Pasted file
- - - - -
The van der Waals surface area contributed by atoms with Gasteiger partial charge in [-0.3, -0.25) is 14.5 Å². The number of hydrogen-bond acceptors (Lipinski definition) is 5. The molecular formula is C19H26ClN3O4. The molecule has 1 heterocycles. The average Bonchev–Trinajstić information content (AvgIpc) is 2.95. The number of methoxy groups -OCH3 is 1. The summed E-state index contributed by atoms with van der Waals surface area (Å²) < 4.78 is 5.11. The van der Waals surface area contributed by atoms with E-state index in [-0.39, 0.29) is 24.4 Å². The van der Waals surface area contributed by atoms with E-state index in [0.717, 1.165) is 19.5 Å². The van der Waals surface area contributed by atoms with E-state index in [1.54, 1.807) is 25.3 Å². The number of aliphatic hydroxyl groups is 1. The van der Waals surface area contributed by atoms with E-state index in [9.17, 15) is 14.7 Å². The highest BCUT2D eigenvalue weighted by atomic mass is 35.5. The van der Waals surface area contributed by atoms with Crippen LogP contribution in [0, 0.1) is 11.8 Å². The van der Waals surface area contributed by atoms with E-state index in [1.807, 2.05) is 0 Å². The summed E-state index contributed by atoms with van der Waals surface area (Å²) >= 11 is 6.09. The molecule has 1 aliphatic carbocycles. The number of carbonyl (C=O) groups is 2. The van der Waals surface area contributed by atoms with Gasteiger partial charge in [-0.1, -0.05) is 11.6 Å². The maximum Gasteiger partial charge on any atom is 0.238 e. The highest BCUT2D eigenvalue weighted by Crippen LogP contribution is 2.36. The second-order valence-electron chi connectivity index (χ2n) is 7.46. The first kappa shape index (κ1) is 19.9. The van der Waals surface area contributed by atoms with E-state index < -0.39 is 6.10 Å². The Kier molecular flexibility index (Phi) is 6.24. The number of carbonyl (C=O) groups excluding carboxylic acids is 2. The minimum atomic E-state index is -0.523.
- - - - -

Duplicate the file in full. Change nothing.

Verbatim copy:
The van der Waals surface area contributed by atoms with Gasteiger partial charge in [-0.3, -0.25) is 14.5 Å². The number of hydrogen-bond acceptors (Lipinski definition) is 5. The molecular formula is C19H26ClN3O4. The molecule has 1 heterocycles. The average Bonchev–Trinajstić information content (AvgIpc) is 2.95. The number of methoxy groups -OCH3 is 1. The summed E-state index contributed by atoms with van der Waals surface area (Å²) < 4.78 is 5.11. The van der Waals surface area contributed by atoms with E-state index in [-0.39, 0.29) is 24.4 Å². The van der Waals surface area contributed by atoms with E-state index in [0.717, 1.165) is 19.5 Å². The van der Waals surface area contributed by atoms with E-state index in [1.54, 1.807) is 25.3 Å². The number of aliphatic hydroxyl groups is 1. The van der Waals surface area contributed by atoms with E-state index in [9.17, 15) is 14.7 Å². The highest BCUT2D eigenvalue weighted by atomic mass is 35.5. The van der Waals surface area contributed by atoms with Crippen LogP contribution in [0, 0.1) is 11.8 Å². The van der Waals surface area contributed by atoms with E-state index in [1.807, 2.05) is 0 Å². The summed E-state index contributed by atoms with van der Waals surface area (Å²) >= 11 is 6.09. The molecule has 1 aliphatic carbocycles. The number of carbonyl (C=O) groups is 2. The van der Waals surface area contributed by atoms with Gasteiger partial charge in [-0.1, -0.05) is 11.6 Å². The maximum Gasteiger partial charge on any atom is 0.238 e. The highest BCUT2D eigenvalue weighted by Crippen LogP contribution is 2.36. The second-order valence-electron chi connectivity index (χ2n) is 7.46. The first kappa shape index (κ1) is 19.9. The van der Waals surface area contributed by atoms with E-state index < -0.39 is 6.10 Å². The Kier molecular flexibility index (Phi) is 6.24. The number of carbonyl (C=O) groups excluding carboxylic acids is 2. The minimum atomic E-state index is -0.523.